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At work, we are discussing about a simple (or not so simple) question. ¿Is there any difference between the following invocation methods?

class Obj {
    def num
    def prtn = {
        print this.num
    }
}  
def listObj = [new Obj(num:1), new Obj(num:2), new Obj(num:3), new Obj(num:4)]  
// End Common code  

// Method #1  
def lst = listObj.collect{ obj-> obj.prtn() }  

// Method #2  
def lst = listObj.collect{ obj-> { -> obj.prtn()} }.each{ it() }  
// Common code  
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2 Answers 2

The side-effect of both statements is the same: they print "1234". But the return value is different.

The prtn method always returns null, so the value of listObj.collect{ obj-> obj.prtn() } is [null, null, null, null].

In the case of listObj.collect{ obj-> { -> obj.prtn()} }.each{ it() }, as each returns the collection on which it was invoked, the result will be a list of Closure objects (as that is what listObj.collect{ obj-> { -> obj.prtn()} } returns).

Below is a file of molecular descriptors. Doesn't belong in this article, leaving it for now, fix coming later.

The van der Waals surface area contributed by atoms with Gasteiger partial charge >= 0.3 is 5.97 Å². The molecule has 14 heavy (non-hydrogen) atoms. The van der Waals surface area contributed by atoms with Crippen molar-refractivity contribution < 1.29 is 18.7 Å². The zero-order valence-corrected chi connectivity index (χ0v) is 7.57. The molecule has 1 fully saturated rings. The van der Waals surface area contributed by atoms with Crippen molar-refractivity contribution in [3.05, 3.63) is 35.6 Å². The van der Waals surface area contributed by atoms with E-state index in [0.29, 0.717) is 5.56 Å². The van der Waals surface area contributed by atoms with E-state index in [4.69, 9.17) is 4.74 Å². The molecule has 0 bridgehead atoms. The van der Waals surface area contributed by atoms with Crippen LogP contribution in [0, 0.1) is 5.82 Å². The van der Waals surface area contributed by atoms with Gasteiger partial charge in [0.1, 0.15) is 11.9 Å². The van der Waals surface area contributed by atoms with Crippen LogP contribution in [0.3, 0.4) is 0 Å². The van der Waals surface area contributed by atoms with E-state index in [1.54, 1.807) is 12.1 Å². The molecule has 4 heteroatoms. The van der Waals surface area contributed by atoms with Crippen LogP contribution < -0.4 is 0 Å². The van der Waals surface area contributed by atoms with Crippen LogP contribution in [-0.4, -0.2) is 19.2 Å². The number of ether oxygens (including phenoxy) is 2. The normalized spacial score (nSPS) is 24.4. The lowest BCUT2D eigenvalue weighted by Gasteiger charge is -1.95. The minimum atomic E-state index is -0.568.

In general, if you only want to iterate a collection for some side effect, use each; if you want to transform it into a different collection, use collect. And try no to mix both side-effect iteration and transformation :)

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You can also do:

listObj*.prtn()

And this gives the same result as your Method #1

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